Estate Planning Facts/Questions and Answers

Q.  What is the purpose of Estate Planning?

A.  Estate Planning is a recommended proactive action designed to protect your assets, provide for the disposition of your assets upon your death, minimize taxes that will need to be paid out of your estate and provide guidance to those closest to you as to your desired medical treatment should you become disabled, incapacitated or unconcious during your lifetime.

Q.  What types of documents are used in Estate Planning?

A.  The most basic document is a Last Will and Testament (otherwise known as a Will).  Moreover, individuals may request and/or require additional protections in the form of a Healthcare Directive (Living Will), Healthcare Proxy, Durable Power of Attorney, Springing Power of Attorney and possibly Trusts.

Q.  What is the purpose of the Will and how complicated does it need to be?

A.  A Will is simply a legal document that advises your family and friends how you wish to dispose of your estate once you have passed.  Wills assure your wishes so that those closest to you do not argue as to the distribution of your Estate.  Moreover, a Will is important to families with young children, as it can deliniate the people that you trust to raise your children and the persons responsible for the overview of your assets.  Most often Wills can be basic but would require more complexity depending on the amount of your assets.  Further, Trusts may be required depending on your individual situation.

Q.  What is a Trust?

A.  A Trust is an agreement made during your lifetime naming someone to handle the management and distribution of your assets.  You can arrange for the trustee (individual elected to manage your assets) to manage the assets during your life and/or after your death.  Trusts can also be used to minimize tax consequences, avoid probate or manage assets in the event of a disability.  For instance, Trusts may be used to protect your heirs from spending proceeds of your estate until they reach a mature age, they can be used to take assets out of the equation of the unified tax or protect family members designated for caring for a child with disabilities and allowing them to receive government benefits.

Q.  What is a Healthcare Directive (Living Will) and do I need a Healthcare Proxy or Medical Power of Attorney?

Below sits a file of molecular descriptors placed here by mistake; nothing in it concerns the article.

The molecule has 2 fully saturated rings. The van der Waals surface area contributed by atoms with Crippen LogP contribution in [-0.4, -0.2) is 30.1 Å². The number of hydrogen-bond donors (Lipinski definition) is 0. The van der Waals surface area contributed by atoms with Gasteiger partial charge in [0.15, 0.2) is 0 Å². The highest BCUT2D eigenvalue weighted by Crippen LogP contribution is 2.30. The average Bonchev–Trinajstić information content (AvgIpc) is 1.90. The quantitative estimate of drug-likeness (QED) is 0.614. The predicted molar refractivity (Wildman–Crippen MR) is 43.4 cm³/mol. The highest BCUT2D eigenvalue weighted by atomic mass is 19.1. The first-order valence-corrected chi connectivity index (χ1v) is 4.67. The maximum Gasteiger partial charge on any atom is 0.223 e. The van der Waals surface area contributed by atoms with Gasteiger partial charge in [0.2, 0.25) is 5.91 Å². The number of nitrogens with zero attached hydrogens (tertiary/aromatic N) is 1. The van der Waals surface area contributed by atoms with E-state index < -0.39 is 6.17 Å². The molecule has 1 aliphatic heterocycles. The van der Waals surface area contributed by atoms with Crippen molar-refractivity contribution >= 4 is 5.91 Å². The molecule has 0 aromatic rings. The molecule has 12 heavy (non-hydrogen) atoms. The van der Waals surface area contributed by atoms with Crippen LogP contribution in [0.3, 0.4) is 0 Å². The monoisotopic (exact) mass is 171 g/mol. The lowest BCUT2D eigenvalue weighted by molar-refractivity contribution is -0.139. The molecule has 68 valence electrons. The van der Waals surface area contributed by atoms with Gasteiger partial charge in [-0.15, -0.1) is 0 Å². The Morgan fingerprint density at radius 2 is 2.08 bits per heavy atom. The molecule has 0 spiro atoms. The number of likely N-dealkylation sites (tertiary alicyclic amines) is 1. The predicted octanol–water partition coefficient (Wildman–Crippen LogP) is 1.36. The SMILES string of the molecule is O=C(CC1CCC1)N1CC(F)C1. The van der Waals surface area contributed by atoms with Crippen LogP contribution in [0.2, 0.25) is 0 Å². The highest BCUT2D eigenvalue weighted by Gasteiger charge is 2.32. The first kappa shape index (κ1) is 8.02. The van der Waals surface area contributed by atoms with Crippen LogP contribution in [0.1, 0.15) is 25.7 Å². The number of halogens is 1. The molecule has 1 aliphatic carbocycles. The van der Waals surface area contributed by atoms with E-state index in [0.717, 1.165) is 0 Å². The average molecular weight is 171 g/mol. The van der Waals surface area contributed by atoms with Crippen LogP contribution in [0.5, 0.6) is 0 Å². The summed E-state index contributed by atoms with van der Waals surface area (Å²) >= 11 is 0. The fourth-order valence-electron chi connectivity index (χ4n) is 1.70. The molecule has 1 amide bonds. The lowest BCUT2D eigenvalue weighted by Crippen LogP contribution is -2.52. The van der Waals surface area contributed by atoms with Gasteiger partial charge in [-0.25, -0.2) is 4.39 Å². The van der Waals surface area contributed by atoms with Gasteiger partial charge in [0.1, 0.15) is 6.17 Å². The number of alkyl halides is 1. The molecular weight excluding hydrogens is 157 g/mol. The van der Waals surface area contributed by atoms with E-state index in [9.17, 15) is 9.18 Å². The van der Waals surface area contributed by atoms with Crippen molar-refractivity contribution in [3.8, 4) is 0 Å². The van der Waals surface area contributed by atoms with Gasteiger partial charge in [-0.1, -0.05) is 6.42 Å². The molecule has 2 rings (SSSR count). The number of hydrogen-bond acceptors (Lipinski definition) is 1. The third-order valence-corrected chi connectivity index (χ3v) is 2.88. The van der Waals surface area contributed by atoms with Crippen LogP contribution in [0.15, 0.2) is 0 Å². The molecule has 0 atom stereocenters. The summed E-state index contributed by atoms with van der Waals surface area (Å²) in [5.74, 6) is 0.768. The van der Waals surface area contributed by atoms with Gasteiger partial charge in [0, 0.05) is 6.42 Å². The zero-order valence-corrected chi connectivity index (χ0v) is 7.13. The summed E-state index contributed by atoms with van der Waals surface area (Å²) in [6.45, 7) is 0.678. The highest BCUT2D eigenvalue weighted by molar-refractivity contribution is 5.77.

A.  Most commonly knows as a Living Will, a Healthcare Directive is a document that advises family, friends and medical providers how you wish to be treated medically should you be incapable of making those decisions.  A Healthcare Proxy is a designated individual that you provide legal authority to make medical and/or healthcare decisions should you be unable to make those decisions.  Moreover, a Medical Power of Attorney provides the Healthcare Proxy to speak with doctors, obtain HIPAA protected medical records and the power to make medical decisions.

Q.  What is a Power of Attorney?

A.  A Power of Attorney names a person who may act on your behalf in case you become unavailable to make decisions.  The document allows someone to pay your bills, permission to control your legal affairs and manage your financial affairs.

Q.  How do I know what documents I need?

A.  The importance of any of the noted documents depends entirely on the individual and their situation.  Our office is more than happy to meet with you for a free consultation to discuss which documents may be beneficial and documents that are important for your well being.

Q.  How wealthy do you need to be to benefit from Estate Planning?

A.  The creation of legal documents protecting your assets and your welfare applies to all income levels.  It is important to provide direction to others of how you wish your assets to be distributed and protect those close to you from any disagreements.

Q.  How do I begin the process of preparing my estate planning documents?

A.  In seeking information about the process and the required documents, you have taken the first important step.  However, most people delay on taking action.  Upon understanding the importance of having the correct legal documents, you should consult with a qualified attorney and seek further guidance to secure your estate.